Auteurs : N. Younes a, b, M. Melchior c, d, C. Turbelin e, f, T. Blanchon e, f, T Hanslik e, f, g, C Chan Chee h
- a EA 40-47 Université Versailles Saint-Quentin-en-Yvelines, F-78047 Guyancourt, France
- b Academic Unit of Psychiatry, Versailles Hospital, 177 Rue de Versailles, F-78157 Le Chesnay, France
- c INSERM, UMR_S 1136, Pierre Louis Institute for Epidemiology and Public Health, Department of Social Epidemiology, F-75013 Paris, France
- d Sorbonne Universités, UPMC Univ Paris 06, UMR_S 1136, Pierre Louise Institute of Epidemiology and Public Health, F-75013 Paris, France
- e INSERM, U707, F-75012, Paris, France
- f UPMC University Paris 06, UMR-S U707, F-75012, Paris, France
- g Université Versailles Saint Quentin en Yvelines, F-78000, Versailles, France
- h French Institute for Public Health Surveillance, Saint Maurice, France
BackgroundGeneral Practitioners (GPs) play a central role in suicide prevention. This study aims to compare the characteristics of individuals who attempt suicide to those who complete suicide in a same primary care setting.
MethodsWe compared the characteristics and GP׳s management of all patients with attempted (N=498, SA) or completed suicide (N=141, SC) reported to the GPs׳ French Sentinelles surveillance system (2009–2013).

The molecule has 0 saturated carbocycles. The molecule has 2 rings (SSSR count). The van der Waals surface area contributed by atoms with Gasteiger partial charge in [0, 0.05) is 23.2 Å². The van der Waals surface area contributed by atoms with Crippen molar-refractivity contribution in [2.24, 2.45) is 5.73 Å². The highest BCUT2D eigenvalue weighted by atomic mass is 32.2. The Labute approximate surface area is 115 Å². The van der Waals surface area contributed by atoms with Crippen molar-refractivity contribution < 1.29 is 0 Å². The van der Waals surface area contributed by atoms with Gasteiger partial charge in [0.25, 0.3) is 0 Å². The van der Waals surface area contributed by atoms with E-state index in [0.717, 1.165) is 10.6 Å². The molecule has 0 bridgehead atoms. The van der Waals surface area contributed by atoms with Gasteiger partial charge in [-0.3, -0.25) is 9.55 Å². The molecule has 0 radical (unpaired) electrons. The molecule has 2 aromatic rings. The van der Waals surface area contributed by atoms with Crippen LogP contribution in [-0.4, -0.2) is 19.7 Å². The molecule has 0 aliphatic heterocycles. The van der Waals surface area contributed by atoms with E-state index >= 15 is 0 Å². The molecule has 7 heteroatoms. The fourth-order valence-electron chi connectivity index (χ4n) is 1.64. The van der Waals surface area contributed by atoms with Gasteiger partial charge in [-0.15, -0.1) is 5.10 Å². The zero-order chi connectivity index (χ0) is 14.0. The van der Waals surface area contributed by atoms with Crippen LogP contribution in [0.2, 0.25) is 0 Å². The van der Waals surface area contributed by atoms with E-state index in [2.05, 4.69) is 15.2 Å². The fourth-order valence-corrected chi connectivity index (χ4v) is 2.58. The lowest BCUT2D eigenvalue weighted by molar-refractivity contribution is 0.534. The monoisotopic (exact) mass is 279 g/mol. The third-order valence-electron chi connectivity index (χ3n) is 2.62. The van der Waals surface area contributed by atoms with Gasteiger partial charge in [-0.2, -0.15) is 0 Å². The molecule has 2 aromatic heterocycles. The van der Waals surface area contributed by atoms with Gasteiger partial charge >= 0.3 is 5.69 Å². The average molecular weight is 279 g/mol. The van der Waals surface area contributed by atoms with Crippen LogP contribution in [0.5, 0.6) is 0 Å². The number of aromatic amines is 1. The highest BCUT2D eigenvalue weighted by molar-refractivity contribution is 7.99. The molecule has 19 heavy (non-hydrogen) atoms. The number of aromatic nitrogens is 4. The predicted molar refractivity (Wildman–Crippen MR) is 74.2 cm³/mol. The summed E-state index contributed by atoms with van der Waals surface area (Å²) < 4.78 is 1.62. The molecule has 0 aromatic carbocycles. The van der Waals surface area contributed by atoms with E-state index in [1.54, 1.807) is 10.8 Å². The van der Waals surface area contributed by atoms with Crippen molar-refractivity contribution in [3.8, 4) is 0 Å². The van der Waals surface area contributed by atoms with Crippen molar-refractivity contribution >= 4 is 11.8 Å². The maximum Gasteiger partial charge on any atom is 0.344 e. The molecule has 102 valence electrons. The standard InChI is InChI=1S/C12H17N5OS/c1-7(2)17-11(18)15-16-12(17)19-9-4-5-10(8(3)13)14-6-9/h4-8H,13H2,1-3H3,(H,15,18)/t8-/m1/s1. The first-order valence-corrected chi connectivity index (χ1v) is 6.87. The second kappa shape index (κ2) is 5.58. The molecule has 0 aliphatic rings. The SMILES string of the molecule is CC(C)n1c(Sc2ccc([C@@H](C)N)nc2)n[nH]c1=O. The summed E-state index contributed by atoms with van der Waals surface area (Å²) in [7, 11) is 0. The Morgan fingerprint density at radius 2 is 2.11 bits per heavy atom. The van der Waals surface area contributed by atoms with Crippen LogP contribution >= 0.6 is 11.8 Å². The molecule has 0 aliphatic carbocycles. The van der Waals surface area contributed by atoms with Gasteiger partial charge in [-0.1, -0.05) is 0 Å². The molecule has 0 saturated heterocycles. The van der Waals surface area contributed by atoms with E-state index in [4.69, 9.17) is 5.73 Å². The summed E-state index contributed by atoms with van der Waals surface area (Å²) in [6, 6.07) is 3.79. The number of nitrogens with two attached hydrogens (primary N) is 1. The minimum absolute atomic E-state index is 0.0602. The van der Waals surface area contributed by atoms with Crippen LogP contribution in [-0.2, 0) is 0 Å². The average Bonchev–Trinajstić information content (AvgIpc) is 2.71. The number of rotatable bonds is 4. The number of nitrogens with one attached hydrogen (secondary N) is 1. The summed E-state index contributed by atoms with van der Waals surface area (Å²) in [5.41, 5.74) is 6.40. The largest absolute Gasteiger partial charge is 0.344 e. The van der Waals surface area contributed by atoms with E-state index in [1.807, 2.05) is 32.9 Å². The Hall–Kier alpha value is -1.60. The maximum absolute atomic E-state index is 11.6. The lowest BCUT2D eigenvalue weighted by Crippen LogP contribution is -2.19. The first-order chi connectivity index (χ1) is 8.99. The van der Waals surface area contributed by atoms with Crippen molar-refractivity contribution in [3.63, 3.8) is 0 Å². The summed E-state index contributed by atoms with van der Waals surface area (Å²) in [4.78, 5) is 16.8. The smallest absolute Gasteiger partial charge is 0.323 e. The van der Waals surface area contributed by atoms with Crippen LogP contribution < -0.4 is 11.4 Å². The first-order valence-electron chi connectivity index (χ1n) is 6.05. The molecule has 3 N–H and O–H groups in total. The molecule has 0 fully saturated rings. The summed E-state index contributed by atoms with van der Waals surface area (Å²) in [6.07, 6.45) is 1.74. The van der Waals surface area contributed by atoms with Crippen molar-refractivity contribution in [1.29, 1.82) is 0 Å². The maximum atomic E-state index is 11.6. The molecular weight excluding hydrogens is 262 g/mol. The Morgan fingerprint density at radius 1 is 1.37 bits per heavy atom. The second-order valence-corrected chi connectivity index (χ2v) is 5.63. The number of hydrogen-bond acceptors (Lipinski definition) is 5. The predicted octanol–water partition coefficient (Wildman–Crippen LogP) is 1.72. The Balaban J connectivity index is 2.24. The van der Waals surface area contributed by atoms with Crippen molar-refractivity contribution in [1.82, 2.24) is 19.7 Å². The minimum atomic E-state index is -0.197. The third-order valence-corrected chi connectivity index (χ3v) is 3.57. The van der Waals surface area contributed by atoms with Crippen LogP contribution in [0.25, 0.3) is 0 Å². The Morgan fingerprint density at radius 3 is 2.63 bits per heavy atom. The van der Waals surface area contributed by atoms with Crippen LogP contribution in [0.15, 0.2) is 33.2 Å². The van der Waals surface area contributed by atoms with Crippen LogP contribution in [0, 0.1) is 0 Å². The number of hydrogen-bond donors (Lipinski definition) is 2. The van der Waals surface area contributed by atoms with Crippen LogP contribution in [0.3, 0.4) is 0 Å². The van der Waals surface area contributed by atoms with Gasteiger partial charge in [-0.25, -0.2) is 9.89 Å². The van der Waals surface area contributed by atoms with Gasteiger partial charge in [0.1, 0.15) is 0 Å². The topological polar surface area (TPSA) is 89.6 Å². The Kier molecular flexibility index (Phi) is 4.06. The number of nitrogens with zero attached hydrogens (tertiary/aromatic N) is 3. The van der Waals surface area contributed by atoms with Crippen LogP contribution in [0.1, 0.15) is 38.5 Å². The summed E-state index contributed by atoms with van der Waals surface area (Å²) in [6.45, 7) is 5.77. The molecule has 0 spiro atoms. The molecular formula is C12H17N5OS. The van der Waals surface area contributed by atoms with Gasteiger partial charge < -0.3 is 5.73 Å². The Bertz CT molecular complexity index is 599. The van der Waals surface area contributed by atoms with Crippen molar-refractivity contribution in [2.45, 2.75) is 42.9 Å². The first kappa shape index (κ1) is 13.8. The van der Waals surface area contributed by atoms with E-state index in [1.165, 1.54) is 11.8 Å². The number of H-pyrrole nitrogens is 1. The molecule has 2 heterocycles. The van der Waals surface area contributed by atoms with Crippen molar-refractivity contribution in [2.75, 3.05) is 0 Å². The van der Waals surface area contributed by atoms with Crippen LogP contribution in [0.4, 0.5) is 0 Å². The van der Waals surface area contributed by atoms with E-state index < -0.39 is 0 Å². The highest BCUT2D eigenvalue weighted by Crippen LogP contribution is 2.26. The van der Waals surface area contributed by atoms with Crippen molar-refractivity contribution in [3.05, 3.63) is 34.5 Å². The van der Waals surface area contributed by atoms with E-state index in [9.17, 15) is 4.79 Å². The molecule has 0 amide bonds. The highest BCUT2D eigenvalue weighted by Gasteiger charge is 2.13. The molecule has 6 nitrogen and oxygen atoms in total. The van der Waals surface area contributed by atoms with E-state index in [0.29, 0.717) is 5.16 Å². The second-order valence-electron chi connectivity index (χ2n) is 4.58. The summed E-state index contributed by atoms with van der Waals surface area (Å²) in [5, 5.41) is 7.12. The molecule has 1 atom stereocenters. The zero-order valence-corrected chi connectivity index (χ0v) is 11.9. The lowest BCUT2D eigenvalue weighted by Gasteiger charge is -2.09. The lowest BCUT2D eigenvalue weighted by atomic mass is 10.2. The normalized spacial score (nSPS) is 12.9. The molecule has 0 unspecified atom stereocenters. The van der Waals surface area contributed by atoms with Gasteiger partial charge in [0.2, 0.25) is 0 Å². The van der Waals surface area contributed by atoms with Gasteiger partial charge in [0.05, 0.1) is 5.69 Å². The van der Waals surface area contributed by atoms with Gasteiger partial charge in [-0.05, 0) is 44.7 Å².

ResultsCompared to patients who attempted suicide, those who completed suicide were more likely to be male, older and to have used a more lethal method; for men they were less likely to have a history of previous suicide attempt and prior contacts with their GP. In terms of GPs׳ management, we found no differences between the SA and SC groups in the identification of psychological difficulties and in the care, but GPs were more likely to provide psychological support to the SA group. During the last consultation, the SC group expressed suicidal ideas more frequently than the SA group (26.7% vs. 14.8%, p<0.01), only for women.
LimitationsThe network may have missed cases and selected more serious SA.
ConclusionsIndividuals who commit suicide differ from those who attempt suicide in terms of demographic characteristics and by sex, of history of suicide attempt, previous contact and expressed suicidal ideas. We show that GPs do not act more intensively with patients who will commit suicide, as if they do not foresee them. Current prevention programs particularly in primary care should be tailored.